His father, Michael, 61, voted for the Greens last time and is considering switching too.

A pair of middle-aged women who didn’t wish to be named said the night was fantastic and empowering. Both had voted for the Greens in the past.

Keith Morris, 42, voted for the Conservative Party in 2014. “I’m very interested in the policies they’ve (TOP) got. They sound well-researched, well thought out, and I think that’s a bonus.”

Graeme Haxton, 56, who usually votes for National, said he signed up for TOP to challenge his own thinking and values. “The more I’ve dug into it the more I’ve found his thinking parallels my own thoughts, particularly within my social conscience.”

Smatterings of support, but can it build into enough votes?

On my way out of the roadshow I caught up with Geoff Simmons, deputy leader and candidate for Wellington Central.

He admitted that Wellington was probably their strongest city, but said crowds all over the South Island and in provincial cities had been bigger than expected.

Big enough? TOP hit 0.8 per cent of the vote in a recent Newshub poll, above the Maori Party, ACT, and UnitedFuture, all  of whom are in Parliament.

But all of those parties have serious chances of winning an electorate seat, something that TOP doesn’t have. And picking up the remaining 4.2 per cent – more than 100,000 voters – in just three months would be no mean feat.

No new party with no current MP has succeeded in making it into Parliament under MMP. That record will be broken some time, but it will be difficult. Very difficult.

And if they don’t? Nothing. That’s the worry of the other left-of-centre parties, particularly the Green Party, who are the most likely to lose votes to them. Party votes for the Greens will definitely result in more seats in Parliament. Party votes for TOP might easily not.

It would serve them right for not allowing or fighting for a reasonable threshold. If more smaller parties made it it would not just make Parliament more representative, it would usually make Government more representative as well.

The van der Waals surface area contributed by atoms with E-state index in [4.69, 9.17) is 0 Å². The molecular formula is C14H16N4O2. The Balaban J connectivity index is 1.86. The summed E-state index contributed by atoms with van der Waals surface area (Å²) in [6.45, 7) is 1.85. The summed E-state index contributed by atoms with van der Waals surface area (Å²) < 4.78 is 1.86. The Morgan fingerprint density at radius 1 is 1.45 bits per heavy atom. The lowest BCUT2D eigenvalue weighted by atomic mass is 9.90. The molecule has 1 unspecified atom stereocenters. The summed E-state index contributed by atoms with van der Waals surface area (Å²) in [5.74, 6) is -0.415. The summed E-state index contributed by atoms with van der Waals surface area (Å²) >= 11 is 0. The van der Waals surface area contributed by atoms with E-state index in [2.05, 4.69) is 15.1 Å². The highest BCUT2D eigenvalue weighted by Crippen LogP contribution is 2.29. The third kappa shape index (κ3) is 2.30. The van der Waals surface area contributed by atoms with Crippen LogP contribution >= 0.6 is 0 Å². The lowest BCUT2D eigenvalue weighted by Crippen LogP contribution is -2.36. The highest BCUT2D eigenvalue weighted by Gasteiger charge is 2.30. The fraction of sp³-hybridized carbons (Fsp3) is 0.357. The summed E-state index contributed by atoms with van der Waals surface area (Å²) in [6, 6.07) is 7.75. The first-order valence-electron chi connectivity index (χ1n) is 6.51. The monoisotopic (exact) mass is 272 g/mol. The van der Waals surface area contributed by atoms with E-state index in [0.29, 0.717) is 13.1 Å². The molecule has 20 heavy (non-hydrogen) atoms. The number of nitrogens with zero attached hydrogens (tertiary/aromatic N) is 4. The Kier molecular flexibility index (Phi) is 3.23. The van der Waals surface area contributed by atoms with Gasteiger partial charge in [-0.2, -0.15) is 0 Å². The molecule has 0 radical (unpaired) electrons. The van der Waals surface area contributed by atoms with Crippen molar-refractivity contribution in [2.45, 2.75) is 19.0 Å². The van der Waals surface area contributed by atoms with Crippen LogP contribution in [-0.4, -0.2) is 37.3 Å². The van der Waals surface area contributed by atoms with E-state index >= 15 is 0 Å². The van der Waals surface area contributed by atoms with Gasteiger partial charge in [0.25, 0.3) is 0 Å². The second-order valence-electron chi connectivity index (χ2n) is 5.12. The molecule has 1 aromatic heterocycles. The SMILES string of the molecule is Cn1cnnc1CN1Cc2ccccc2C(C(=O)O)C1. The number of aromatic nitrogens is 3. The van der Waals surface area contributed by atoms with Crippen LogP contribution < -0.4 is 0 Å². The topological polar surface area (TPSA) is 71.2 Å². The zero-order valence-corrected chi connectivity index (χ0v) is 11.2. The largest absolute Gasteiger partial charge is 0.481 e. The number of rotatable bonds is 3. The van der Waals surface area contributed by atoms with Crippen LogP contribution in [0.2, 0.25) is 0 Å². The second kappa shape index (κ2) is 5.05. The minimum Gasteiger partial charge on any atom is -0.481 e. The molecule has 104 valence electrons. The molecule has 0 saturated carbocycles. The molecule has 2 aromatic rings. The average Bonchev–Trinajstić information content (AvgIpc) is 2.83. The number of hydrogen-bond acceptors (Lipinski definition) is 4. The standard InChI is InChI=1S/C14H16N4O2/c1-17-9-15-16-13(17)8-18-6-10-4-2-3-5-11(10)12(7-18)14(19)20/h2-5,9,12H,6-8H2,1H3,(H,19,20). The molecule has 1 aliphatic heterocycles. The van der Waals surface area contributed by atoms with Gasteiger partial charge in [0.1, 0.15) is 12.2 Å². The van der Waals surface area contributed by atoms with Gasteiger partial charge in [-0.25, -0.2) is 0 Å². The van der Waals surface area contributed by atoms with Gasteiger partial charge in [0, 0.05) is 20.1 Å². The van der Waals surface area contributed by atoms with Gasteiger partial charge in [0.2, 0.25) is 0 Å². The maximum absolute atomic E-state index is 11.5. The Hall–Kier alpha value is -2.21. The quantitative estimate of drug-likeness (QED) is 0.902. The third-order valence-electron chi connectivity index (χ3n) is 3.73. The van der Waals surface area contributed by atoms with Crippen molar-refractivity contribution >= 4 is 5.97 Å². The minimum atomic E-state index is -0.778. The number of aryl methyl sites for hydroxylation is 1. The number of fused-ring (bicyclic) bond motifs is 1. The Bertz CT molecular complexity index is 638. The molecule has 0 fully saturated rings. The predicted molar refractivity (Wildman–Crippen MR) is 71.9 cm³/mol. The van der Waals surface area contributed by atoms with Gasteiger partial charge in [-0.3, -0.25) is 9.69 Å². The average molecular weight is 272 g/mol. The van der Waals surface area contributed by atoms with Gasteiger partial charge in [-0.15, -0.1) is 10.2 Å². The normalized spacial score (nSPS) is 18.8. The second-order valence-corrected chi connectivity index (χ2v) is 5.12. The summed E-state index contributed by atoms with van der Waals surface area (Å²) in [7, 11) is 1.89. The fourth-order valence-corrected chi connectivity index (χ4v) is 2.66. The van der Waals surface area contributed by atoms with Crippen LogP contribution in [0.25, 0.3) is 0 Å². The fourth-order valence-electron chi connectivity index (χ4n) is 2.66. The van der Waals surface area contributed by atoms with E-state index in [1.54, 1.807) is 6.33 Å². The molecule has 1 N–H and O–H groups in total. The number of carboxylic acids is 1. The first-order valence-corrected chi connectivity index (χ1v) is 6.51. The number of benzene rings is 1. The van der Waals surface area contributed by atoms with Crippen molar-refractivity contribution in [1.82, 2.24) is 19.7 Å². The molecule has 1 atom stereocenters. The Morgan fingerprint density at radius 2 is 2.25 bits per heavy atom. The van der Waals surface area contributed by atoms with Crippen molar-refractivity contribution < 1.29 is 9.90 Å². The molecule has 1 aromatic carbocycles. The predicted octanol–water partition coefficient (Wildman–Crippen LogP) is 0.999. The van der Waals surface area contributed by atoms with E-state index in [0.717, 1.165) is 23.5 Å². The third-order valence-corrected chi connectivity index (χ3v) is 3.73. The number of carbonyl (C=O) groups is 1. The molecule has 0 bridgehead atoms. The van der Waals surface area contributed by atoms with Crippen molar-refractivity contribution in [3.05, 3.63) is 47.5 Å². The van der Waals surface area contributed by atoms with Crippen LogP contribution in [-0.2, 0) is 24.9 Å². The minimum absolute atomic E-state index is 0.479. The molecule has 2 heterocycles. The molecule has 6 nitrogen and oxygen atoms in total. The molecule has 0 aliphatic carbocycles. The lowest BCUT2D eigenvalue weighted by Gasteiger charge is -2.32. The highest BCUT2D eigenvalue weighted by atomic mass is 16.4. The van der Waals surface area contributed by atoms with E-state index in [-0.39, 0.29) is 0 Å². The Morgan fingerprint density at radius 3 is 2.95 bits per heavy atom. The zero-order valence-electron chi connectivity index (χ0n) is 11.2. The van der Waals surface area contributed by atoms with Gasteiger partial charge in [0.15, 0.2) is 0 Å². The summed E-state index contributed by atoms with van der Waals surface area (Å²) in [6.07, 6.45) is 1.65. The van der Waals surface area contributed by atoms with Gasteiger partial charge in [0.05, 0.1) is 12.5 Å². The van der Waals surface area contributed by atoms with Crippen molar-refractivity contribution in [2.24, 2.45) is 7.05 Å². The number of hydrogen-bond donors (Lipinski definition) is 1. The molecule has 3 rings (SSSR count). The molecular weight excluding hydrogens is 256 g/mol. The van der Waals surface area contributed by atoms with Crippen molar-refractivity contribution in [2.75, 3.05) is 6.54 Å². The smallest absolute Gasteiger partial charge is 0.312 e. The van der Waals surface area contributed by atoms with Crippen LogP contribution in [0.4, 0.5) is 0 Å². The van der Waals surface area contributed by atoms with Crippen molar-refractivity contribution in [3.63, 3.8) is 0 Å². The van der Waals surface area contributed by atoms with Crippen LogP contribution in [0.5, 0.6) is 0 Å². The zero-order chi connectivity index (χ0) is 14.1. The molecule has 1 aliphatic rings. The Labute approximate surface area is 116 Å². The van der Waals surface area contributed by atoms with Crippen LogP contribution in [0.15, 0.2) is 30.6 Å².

I have mixed feelings about Morgan, and also about TOP policies (but well researched policies inserted into the mix is a good thing).

But I think breaking the 5% hoodoo would be a good thing and TOP is the best bet this election to manage that. And having TOP on the cross benches should also be a good thing for our democracy too.

Morgan/TOP touring the south

Gareth Morgan has begun his second tour of the country in his campaign for The Opportunities Party, starting in the south.

I saw him in Dunedin last night – he comes across as very well informed, passionate,  and determined to make a difference.

This is in contrast to my impression of Winston Peters (last year) and Andrew Little (earlier this year) who played to their faithful with slogan laden speeches. Morgan sounded original and was interesting right through his presentation.

On Monday: Southlanders voice their concerns at public meeting with Gareth Morgan

Mental health, the economy, environmental issues and poverty were among the concerns raised by Southlanders at an Opportunities Party meeting on Monday night.

About 100 people were at the meeting, led by party leader Gareth Morgan, and held at CentreStage in Invercargill.

Morgan said the newly founded party aimed to turn around concerns with its radical policies, and make the best of the people, economy and resources in New Zealand.

It was the second trip to Invercargill for Morgan and his team, who have been touring the country.

With New Zealand having one of the highest rates of teenage suicide, the Unconditional Basic Income (UBI) and thriving families policy would be the first step to smoothing the path to adulthood, Morgan said.

“That’s [rates of youth suicide] pretty bad. It’s just one indicator that things aren’t great,” he said.

The aim of the party was to “persuade the government to make all boats lift” and make progress as a nation, he said.

Tuesday night in Queenstown Morgan targets inequality:

Speaking at a public meeting in Queenstown last night, The Opportunities Party (Top) founder outlined sweeping economic and social reforms for tackling what he said were growing income disparities among New Zealanders.

The audience of about 50 people, ranging in age from pensioners to a toddler, were told the economy appeared to be doing ”reasonably well” on the surface.

But New Zealand had become a low-wage, ”treadmill economy” in which most people were working harder and producing more, but were not getting wealthier.

A widening gap between the asset-owning class and everyone else was causing social stress reflected in rates of youth suicide, workplace and school bullying and imprisonment that were among the highest in developed countries, Mr Morgan said.